“Conventional wisdom holds that the ability to recognize faces requires a complex mammalian brain. But some insects are surprisingly adept at this task.” So the article in the December 2013 issue of Scientific American, “Good with Faces,” begins. Professor Elizabeth Tibbetts and Adrian G. Dyer, an associate professor at the University of Melbourne, co-authored the fascinating article.

“The wasps and bees buzzing around your garden might seem like simple-minded creatures. They build nests, forage for nectar, raise their young and then die, their lives typically playing out over the course of a single year or less. Some of these species rival humans and other primates in at least one intellectual skill, however: they recognize the individual faces of their peers.”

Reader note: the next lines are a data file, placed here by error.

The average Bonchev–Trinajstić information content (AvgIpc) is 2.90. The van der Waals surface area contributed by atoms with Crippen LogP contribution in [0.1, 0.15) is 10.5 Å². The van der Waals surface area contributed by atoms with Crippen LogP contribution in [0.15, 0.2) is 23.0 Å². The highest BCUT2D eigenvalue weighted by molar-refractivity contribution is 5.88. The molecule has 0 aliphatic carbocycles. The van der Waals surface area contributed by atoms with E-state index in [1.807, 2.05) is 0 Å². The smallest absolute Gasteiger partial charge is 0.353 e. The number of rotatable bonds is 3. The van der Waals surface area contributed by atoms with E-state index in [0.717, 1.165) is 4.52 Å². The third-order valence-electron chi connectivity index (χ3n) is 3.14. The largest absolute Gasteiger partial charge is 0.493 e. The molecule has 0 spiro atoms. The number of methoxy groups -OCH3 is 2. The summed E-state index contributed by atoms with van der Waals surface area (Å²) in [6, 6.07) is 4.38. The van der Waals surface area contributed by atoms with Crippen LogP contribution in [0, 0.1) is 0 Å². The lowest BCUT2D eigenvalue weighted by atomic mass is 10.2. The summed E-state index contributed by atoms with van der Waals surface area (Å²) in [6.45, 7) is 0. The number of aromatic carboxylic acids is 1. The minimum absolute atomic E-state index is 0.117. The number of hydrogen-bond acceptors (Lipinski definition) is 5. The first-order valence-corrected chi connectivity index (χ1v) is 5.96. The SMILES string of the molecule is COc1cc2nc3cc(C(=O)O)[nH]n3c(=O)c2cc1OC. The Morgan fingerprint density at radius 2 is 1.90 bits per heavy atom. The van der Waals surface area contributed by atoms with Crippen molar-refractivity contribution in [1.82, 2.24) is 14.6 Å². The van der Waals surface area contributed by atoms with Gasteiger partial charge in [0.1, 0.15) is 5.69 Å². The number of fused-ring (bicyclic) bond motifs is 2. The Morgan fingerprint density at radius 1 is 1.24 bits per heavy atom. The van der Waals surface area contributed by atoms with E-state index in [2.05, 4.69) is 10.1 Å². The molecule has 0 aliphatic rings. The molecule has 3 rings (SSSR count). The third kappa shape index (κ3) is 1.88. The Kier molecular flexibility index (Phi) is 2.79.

Read the Scientific American article. PDF